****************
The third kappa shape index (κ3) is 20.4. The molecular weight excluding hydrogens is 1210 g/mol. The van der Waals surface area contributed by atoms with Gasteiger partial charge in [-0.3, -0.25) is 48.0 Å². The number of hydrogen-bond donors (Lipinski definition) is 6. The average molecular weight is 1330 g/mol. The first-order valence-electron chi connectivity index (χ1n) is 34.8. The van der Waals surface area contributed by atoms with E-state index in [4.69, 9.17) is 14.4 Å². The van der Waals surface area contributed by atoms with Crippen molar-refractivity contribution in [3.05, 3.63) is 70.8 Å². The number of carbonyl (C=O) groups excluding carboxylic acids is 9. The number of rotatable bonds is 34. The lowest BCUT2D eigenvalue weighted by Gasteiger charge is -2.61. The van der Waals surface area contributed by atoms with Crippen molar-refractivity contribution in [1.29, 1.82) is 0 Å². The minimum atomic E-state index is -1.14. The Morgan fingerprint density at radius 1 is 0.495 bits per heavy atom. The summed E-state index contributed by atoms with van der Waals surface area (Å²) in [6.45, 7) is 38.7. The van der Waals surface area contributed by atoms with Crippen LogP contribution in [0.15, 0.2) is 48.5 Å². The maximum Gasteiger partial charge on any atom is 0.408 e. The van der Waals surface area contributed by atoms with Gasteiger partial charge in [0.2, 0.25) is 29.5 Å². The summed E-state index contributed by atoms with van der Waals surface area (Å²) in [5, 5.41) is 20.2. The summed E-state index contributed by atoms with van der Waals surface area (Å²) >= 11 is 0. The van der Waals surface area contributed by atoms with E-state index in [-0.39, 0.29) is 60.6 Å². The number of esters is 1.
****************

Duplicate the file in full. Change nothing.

The third kappa shape index (κ3) is 20.4. The molecular weight excluding hydrogens is 1210 g/mol. The van der Waals surface area contributed by atoms with Gasteiger partial charge in [-0.3, -0.25) is 48.0 Å². The number of hydrogen-bond donors (Lipinski definition) is 6. The average molecular weight is 1330 g/mol. The first-order valence-electron chi connectivity index (χ1n) is 34.8. The van der Waals surface area contributed by atoms with E-state index in [4.69, 9.17) is 14.4 Å². The van der Waals surface area contributed by atoms with Crippen molar-refractivity contribution in [3.05, 3.63) is 70.8 Å². The number of carbonyl (C=O) groups excluding carboxylic acids is 9. The number of rotatable bonds is 34. The lowest BCUT2D eigenvalue weighted by Gasteiger charge is -2.61. The van der Waals surface area contributed by atoms with Crippen molar-refractivity contribution in [1.29, 1.82) is 0 Å². The minimum atomic E-state index is -1.14. The Morgan fingerprint density at radius 1 is 0.495 bits per heavy atom. The summed E-state index contributed by atoms with van der Waals surface area (Å²) in [6.45, 7) is 38.7. The van der Waals surface area contributed by atoms with Crippen LogP contribution in [0.15, 0.2) is 48.5 Å². The maximum Gasteiger partial charge on any atom is 0.408 e. The van der Waals surface area contributed by atoms with Gasteiger partial charge in [0.2, 0.25) is 29.5 Å². The summed E-state index contributed by atoms with van der Waals surface area (Å²) in [5, 5.41) is 20.2. The summed E-state index contributed by atoms with van der Waals surface area (Å²) >= 11 is 0. The van der Waals surface area contributed by atoms with E-state index in [-0.39, 0.29) is 60.6 Å². The number of esters is 1.